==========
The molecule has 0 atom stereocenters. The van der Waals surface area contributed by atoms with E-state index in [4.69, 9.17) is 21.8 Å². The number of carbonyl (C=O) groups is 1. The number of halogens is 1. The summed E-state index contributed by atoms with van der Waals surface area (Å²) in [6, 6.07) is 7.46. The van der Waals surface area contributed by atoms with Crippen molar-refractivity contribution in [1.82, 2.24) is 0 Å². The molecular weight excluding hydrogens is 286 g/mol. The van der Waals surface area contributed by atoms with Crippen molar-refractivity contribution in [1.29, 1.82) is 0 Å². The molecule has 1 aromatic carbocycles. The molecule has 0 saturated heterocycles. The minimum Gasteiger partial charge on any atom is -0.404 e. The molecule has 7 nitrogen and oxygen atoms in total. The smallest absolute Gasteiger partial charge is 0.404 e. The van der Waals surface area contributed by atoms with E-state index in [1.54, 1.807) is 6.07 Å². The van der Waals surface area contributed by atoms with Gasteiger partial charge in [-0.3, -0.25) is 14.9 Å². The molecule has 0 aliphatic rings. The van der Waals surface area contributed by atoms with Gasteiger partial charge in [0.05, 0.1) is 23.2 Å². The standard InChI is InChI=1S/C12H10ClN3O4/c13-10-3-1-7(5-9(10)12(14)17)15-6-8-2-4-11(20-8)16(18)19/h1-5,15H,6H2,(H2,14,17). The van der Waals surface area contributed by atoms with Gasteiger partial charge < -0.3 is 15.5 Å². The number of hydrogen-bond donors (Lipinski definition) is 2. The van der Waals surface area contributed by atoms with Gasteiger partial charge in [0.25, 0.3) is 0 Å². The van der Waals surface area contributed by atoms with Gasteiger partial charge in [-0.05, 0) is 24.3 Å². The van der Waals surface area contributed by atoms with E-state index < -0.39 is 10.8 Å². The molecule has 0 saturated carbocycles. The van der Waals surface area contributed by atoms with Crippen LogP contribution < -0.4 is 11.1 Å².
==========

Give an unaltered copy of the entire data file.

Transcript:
The molecule has 0 atom stereocenters. The van der Waals surface area contributed by atoms with E-state index in [4.69, 9.17) is 21.8 Å². The number of carbonyl (C=O) groups is 1. The number of halogens is 1. The summed E-state index contributed by atoms with van der Waals surface area (Å²) in [6, 6.07) is 7.46. The van der Waals surface area contributed by atoms with Crippen molar-refractivity contribution in [1.82, 2.24) is 0 Å². The molecular weight excluding hydrogens is 286 g/mol. The van der Waals surface area contributed by atoms with Crippen molar-refractivity contribution in [1.29, 1.82) is 0 Å². The molecule has 1 aromatic carbocycles. The molecule has 0 saturated heterocycles. The minimum Gasteiger partial charge on any atom is -0.404 e. The molecule has 7 nitrogen and oxygen atoms in total. The smallest absolute Gasteiger partial charge is 0.404 e. The van der Waals surface area contributed by atoms with E-state index in [1.54, 1.807) is 6.07 Å². The van der Waals surface area contributed by atoms with Gasteiger partial charge in [-0.3, -0.25) is 14.9 Å². The molecule has 0 aliphatic rings. The van der Waals surface area contributed by atoms with Gasteiger partial charge in [0.05, 0.1) is 23.2 Å². The standard InChI is InChI=1S/C12H10ClN3O4/c13-10-3-1-7(5-9(10)12(14)17)15-6-8-2-4-11(20-8)16(18)19/h1-5,15H,6H2,(H2,14,17). The van der Waals surface area contributed by atoms with Gasteiger partial charge < -0.3 is 15.5 Å². The number of hydrogen-bond donors (Lipinski definition) is 2. The van der Waals surface area contributed by atoms with Gasteiger partial charge in [0.25, 0.3) is 0 Å². The van der Waals surface area contributed by atoms with Gasteiger partial charge in [-0.05, 0) is 24.3 Å². The van der Waals surface area contributed by atoms with E-state index < -0.39 is 10.8 Å². The molecule has 0 saturated carbocycles. The van der Waals surface area contributed by atoms with Crippen LogP contribution < -0.4 is 11.1 Å².